Figure 5. Declaring the variable for the directory location of files to be installed.

Designating Dialogs

Now click the Dialogs tab (see Figure 6) This screen consists of nine initial application installation dialogs that are common to most installations. Some applications add their own dialogs and this screen will wind up populated with something new after you run repackage, so it’s wise to re-check it before you compile, especially if you want a silent installation. Unchecking all dialogs gives you a silent installation. At this time, if you’re following along in exercise mode, uncheck all dialogs.

One Dialog option that you might find confusing is the branding/serializing option. It’s useful if you want to provide succinct serial numbers for future patching/upgrading.

Figure 6. To perform a silent installation, uncheck all dialogs in the Dialogs tab.

Add Zing with Graphics

With the Graphics tab, you can add a bitmap to the installation. Here, you can create your own bitmap, or you can find a generic bitmap that fits almost anything. In my work I’ve used the winnt256.bmp bitmap for most installations. Figure 7 shows you Details for a selected bitmap. Notice that you can set a bitmap’s appearance, including how it "flies" onto the screen. In this case, we’ve specified that the bitmap fly from the bottom. If you’re following along, pick a bitmap and make your adjustments. The SMS 2.0 Installer only makes cosmetic changes to these screens.

Figure 7. SMS Installer only makes cosmetic changes, but it does provide some options for the way the bitmap is displayed during an install.

Making It Palatable for SMS

Click the SMS tab (see Figure 8). Here, you can supply the Manufacturer, Product, and Version. SMS 2.0 administrators will find this feature very handy. The 2.0 software inventory feature automatically picks up this information, calling it a known vendor, so packages are sent out with this information included. Note too that you can include a serial number and have the Installer create a Program Definition File (PDF) file, a script that contains input information for a software application installation. If you’re following along, fill in the data you’d like in this screen. If you’re familiar with SMS 1.2’s version of this tab, you’ll see only one change: In 1.2, the Create PDF checkbox is checked by default; in 2.0 Installer, you’ll have to manually check it. In fact, in version 2.0 if you don’t supply a Manufacturer, this feature won’t even be enabled. When done, click the OK button to exit the Installation Interface attribute and go back to the Installation Expert.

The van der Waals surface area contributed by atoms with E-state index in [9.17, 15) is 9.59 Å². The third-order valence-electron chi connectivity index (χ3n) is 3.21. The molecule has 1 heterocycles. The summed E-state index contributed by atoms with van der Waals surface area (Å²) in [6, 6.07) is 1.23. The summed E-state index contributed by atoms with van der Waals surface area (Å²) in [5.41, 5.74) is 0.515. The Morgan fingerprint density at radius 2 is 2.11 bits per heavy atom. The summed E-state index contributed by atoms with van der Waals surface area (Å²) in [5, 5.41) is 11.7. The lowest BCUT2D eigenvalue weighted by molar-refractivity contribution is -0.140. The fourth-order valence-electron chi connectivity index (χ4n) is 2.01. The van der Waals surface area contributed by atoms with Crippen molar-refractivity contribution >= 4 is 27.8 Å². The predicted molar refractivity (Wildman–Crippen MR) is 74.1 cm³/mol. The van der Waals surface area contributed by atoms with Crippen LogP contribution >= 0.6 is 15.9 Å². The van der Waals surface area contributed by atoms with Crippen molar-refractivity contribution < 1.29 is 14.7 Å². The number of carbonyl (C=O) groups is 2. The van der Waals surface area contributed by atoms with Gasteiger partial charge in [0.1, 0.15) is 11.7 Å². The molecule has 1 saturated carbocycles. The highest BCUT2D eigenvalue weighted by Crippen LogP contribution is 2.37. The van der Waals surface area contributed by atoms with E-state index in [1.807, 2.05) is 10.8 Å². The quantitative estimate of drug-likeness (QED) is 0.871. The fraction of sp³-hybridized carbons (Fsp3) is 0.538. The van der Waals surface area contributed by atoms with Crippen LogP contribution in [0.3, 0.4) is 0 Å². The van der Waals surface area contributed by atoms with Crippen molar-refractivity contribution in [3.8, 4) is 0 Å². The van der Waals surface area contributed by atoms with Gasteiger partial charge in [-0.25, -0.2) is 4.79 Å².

Figure 8. This SMS tab is where you specify the application’s "About" information, such as manufacturer, product, and version, for display to the user during installation.

Advancing Your Cause

Now click the Advanced Configuration attribute and click Properties to edit its properties. Here you see a nine-tabbed screen. By and large, the tabs you’ll work with are Global, Screen, and Options. With the possible exception of Languages, you’ll seldom need to enter the other tabs: Settings, Patching, Compiler Variables, Signing, and Font. It’s possible for you to compile your application in several languages, though you have to specify these languages when installing the Installer program, prior to calling them from your script.

The SMS Program Command Manager (PCM) is lousy at handling system reboots by an installed application program. You’ll be better off if you disable this function with the "Suppress Reboot Message During Silent Installations" button and add a variable that suppresses restart, then pass a second package with a reboot program in it or have the user manually reboot the computer. SMS 2.0’s package features provide much richer granularity in terms of machine reboots so this will not be as much of an issue for you as a 2.0 administrator.

Uninstall Wars

The Install Log Pathname box, by default, points to the %MAINDIR% directory. Two files get installed with this setting: UNINSTAL.EXE and INSTALL.LOG. The INSTALL.LOG file can be interesting to read, especially when you have a script that’s failing for some reason. Here’s one hint: If you have a Visual Basic application that installs VB .OCX or .DLL files, you’ll have a problem with them self-registering. This shows up in the INSTALL.LOG file. It’s a simple thing to edit each one while in Script Editor mode and turn off the self-registering feature.